People who are average-size, but carry excess weight around their stomach, could be more at risk from health issues than those who are overweight, a new study suggests.
They found that men who carried a "spare tyre" were twice as likely to die than those defined as overweight or obese.
Meanwhile in women, the risk of death was increased by up to 40%.
The study showed that over a period of 14 years, normal-weight individuals with excess weight around their middles had a worse survival record than participants officially classified as overweight or obese.
The researchers, led by Dr Francisco Lopez-Jiminez from the Mayo Clinic, wrote in the journal Annals of Internal Medicine: "Our analyses .. show that normal-weight US adults with central obesity have the worst long-term survival compared with participants with normal fat distribution, regardless of BMI category, even after adjustment for potential mediators.
"Our findings suggest that persons with normal-weight central obesity may represent an important target population for lifestyle modification and other preventive strategies.
"Future studies should focus on identifying factors associated with the development of normal-weight central obesity and better understanding the effect of normal-weight central obesity on health outcomes."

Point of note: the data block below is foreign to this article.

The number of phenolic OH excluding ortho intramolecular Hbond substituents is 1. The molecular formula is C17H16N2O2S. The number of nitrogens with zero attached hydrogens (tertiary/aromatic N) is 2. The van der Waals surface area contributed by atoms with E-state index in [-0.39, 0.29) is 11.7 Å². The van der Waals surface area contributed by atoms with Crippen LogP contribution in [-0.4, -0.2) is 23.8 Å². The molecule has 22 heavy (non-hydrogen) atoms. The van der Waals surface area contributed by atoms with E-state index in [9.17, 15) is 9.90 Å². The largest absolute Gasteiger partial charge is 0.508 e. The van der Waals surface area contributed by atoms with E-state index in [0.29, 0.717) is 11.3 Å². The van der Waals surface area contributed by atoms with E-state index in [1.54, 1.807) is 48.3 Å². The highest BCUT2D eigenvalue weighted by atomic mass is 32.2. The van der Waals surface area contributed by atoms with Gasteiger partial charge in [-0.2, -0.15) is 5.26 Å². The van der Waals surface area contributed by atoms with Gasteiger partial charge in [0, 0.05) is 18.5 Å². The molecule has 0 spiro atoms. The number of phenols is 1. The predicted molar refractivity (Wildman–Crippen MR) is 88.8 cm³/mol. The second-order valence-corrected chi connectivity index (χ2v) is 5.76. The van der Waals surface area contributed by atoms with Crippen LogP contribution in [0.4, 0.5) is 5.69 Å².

The researchers pointed out that "spare tyre" obesity was associated with the accumulation of "visceral" fat around internal organs, which is known to be especially harmful to health.
Excess visceral fat was associated with insulin resistance - which can lead to diabetes - higher levels of cholesterol and blood fats, and inflammation.
Study participants, who had an average age of 45, were recruited for the Third National Health and Nutrition Examination Survey (NHANES III), an on-going investigation collecting health and lifestyle data in the US.
Christopher Allen, senior cardiac nurse at the British Heart Foundation, said: "We all know that watching our weight is important, but often it's forgotten that where you carry the weight makes a difference too. Having more fat around your middle can lead to Type 2 diabetes, which greatly increases your risk of having a heart attack or stroke, but there is lots you can do to get rid of this excess weight and lower your risk.
"Keeping physically active and eating a healthy, balanced diet will help control your weight and reduce your risk of diabetes and heart and circulatory diseases. If you're concerned about your weight or need further support, make an appointment to see your GP or practice nurse."
Of the 3,222 deaths recorded in the study, 1,404 were due to heart disease.